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Dugan v. United States

United States District Court, E.D. Michigan, Northern Division

March 29, 2018


          Patricia T. Morris, Magistrate Judge



         On August 3, 2015, Petitioner John Derek Dugan was sentenced to 140 months of incarceration after pleading guilty to possession of heroin with intent to distribute. ECF No. 22. On December 19, 2017, Petitioner filed a motion to vacate his sentence under 28 U.S.C. § 2255. ECF No. 22. That motion was referred to Magistrate Judge Patricia T. Morris. ECF No. 25. On January 12, 2018, the Government filed a motion to dismiss the petition to vacate the sentence. ECF No. 27. On February 28, 2018, Judge Morris issued a report recommending that the motion to dismiss be granted and the petition dismissed. ECF No. 29.

         In this case, Judge Morris concluded that Petitioner's motion to vacate was untimely. She explained that Dugan's judgment was entered on August 3, 2015. Dugan had fourteen days to appeal, but chose not to. Accordingly, and pursuant to Sanchez-Castellano v. United States, 358 F.3d 424, 428 (6th Cir. 2004) and United States v. Cottage, 307 F.3d 494, 499 (6th Cir. 2002), Dugan's conviction became final on August 17, 2015. Pursuant to 28 U.S.C. § 2255(f)(1), there is a one year statute of limitations period on § 2255 petitions which runs from the date on which the judgment of conviction becomes final.

         Judge Morris concluded that “the motion to vacate should have been filed by August 17, 2015 (14 days after judgment was entered on August 3, 2015).” Rep. & Rec. at 5. That is incorrect. August 17, 2015, was the date when Dugan's conviction became final for § 2255 purposes. The one-year statute of limitations began to run on that date. Thus, the statute of limitations period for Dugan's § 2255 motion expired on August 17, 2016. Dugan's petition was filed on December 19, 2017, and so it was untimely under § 2255(f)(1).

         Judge Morris further considered other possible arguments that the statute of limitations period had not expired. She correctly concluded that the Supreme Court's decision in Mathis v. United States, 136 S.Ct. 2243 (2016) did not create a new, retroactively applicable right.

         Because the calculation under § 2255(f)(1) was based on a misapprehension of when the statute of limitations period ended, the report and recommendation will be adopted only in part. But because the error was non-determinative, because Judge Morris correctly concluded that Dugan's petition was untimely, and because no objections have been filed, the petition will be dismissed.

         Although the Magistrate Judge's report explicitly stated that the parties to this action may object to and seek review of the recommendation within fourteen days of service of the report, neither Petitioner nor Respondent filed any objections. The election not to file objections to the Magistrate Judge's report releases the Court from its duty to independently review the record. Thomas v. Arn, 474 U.S. 140, 149 (1985). The failure to file objections to the report and recommendation waives any further right to appeal.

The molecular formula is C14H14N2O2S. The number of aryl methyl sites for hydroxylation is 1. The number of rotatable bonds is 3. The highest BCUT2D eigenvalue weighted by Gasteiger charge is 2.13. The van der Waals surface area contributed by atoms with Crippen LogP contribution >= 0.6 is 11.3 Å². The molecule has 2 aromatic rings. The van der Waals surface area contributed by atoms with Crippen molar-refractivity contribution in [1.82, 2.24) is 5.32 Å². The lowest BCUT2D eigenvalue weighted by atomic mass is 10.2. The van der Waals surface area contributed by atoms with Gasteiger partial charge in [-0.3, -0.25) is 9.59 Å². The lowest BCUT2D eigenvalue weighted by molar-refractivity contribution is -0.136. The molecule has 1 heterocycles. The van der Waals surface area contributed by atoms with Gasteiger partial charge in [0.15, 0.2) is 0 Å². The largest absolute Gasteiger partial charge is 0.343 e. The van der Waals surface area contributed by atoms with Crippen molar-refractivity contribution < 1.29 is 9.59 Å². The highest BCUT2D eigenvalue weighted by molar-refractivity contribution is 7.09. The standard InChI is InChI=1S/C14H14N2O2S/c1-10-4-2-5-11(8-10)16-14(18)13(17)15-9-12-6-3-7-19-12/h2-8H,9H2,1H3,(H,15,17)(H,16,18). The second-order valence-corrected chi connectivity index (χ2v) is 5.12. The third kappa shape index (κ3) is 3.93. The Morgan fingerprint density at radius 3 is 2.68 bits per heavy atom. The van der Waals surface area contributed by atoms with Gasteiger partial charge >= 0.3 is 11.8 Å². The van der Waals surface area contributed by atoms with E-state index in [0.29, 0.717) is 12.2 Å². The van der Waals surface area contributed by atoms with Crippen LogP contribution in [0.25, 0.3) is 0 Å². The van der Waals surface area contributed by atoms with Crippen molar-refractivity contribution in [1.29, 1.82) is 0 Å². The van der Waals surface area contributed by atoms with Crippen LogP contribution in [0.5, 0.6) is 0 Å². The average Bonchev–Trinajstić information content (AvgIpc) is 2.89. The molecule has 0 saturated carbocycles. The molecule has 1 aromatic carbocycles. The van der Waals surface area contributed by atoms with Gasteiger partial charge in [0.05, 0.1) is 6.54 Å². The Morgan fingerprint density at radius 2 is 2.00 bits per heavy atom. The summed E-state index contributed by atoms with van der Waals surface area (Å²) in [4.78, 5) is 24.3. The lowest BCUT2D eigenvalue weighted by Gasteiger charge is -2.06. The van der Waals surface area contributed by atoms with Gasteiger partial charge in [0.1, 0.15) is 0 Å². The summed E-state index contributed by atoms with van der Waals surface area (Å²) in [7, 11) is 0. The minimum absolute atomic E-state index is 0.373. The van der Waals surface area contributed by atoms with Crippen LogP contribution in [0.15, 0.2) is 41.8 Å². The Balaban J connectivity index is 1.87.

Before the petitioner may appeal this Court's dispositive decision, a certificate of appealability must be issued. See 28 U.S.C. § 2253(c)(1)(a); Fed. R.App. P. 22(b). A certificate of appealability may be issued “only if the applicant has made a substantial showing of the denial of a constitutional right.” 28 U.S.C. § 2253(c)(2). When a court rejects a habeas claim on the merits, the substantial showing threshold is met if the petitioner demonstrates that reasonable jurists would find the district court's assessment of the constitutional claim debatable or wrong. See Slack v. McDaniel, 529 U.S. 473, 484-85 (2000). “A petitioner satisfies this standard by demonstrating that . . . jurists could conclude the issues presented are adequate to deserve encouragement to proceed further.” Miller-El v. Cockrell, 537 U.S. 322, 327 (2003). In applying that standard, a district court may not conduct a full merits review, but must limit its examination to a threshold inquiry into the underlying merit of the petitioner's claims. Id. at 336-37. “The district court must issue or deny a certificate of appealability when it enters a final order adverse to the applicant.” Rules Governing § 2254 Cases, Rule 11(a), 28 U.S.C. § 2254.

         Having considered the matter, the Court concludes that the petitioner has failed to make a substantial showing of the denial of a constitutional right. Accordingly, a certificate of appealability is not warranted in this case. The Court further concludes that Petitioner should not be granted leave to proceed in forma pauperis on appeal, as any appeal would be frivolous. See Fed. R. App. P. 24(a).

         Accordingly, it is ORDERED that the magistrate judge's report and recommendation, ECF No. 29, is ADOPTED in part.

         It is further ORDERED that the Government's motion to dismiss, ECF No. 27, is GRANTED.

         It is further ORDERED that Petitioner Dugan's motion to vacate, ECF Nos. 22, is DENIED.

         It is further ORDERED that a certificate of ...

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